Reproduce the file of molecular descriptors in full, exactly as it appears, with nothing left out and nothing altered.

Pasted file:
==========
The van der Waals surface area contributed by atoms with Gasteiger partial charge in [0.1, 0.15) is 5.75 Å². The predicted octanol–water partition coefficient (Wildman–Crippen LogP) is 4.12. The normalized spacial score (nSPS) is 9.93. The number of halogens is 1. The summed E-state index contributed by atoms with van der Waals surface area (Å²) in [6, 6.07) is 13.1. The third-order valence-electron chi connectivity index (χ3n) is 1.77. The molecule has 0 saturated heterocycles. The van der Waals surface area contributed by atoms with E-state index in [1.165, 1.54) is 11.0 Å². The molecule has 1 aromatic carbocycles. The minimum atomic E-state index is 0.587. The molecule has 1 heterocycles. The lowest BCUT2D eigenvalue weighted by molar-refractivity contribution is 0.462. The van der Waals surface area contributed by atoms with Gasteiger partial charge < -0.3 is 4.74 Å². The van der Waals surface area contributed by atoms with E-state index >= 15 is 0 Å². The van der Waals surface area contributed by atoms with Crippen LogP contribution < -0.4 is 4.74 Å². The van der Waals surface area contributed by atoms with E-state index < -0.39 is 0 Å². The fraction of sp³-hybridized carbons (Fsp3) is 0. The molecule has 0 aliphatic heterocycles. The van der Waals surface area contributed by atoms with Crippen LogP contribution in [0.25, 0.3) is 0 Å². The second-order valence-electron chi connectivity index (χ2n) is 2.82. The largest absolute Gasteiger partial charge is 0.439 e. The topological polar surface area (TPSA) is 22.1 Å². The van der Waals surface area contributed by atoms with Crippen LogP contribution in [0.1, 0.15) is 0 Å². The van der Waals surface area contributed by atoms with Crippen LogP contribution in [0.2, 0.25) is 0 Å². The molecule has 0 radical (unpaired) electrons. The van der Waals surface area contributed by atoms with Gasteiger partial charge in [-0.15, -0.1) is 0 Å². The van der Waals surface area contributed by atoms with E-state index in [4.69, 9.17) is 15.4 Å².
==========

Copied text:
The van der Waals surface area contributed by atoms with Gasteiger partial charge in [0.1, 0.15) is 5.75 Å². The predicted octanol–water partition coefficient (Wildman–Crippen LogP) is 4.12. The normalized spacial score (nSPS) is 9.93. The number of halogens is 1. The summed E-state index contributed by atoms with van der Waals surface area (Å²) in [6, 6.07) is 13.1. The third-order valence-electron chi connectivity index (χ3n) is 1.77. The molecule has 0 saturated heterocycles. The van der Waals surface area contributed by atoms with E-state index in [1.165, 1.54) is 11.0 Å². The molecule has 1 aromatic carbocycles. The minimum atomic E-state index is 0.587. The molecule has 1 heterocycles. The lowest BCUT2D eigenvalue weighted by molar-refractivity contribution is 0.462. The van der Waals surface area contributed by atoms with Gasteiger partial charge < -0.3 is 4.74 Å². The van der Waals surface area contributed by atoms with E-state index >= 15 is 0 Å². The van der Waals surface area contributed by atoms with Crippen LogP contribution < -0.4 is 4.74 Å². The van der Waals surface area contributed by atoms with E-state index < -0.39 is 0 Å². The fraction of sp³-hybridized carbons (Fsp3) is 0. The molecule has 0 aliphatic heterocycles. The van der Waals surface area contributed by atoms with Crippen LogP contribution in [0.25, 0.3) is 0 Å². The second-order valence-electron chi connectivity index (χ2n) is 2.82. The largest absolute Gasteiger partial charge is 0.439 e. The topological polar surface area (TPSA) is 22.1 Å². The van der Waals surface area contributed by atoms with Crippen LogP contribution in [0.1, 0.15) is 0 Å². The van der Waals surface area contributed by atoms with Crippen LogP contribution in [0.2, 0.25) is 0 Å². The molecule has 0 radical (unpaired) electrons. The van der Waals surface area contributed by atoms with Gasteiger partial charge in [-0.15, -0.1) is 0 Å². The van der Waals surface area contributed by atoms with E-state index in [4.69, 9.17) is 15.4 Å².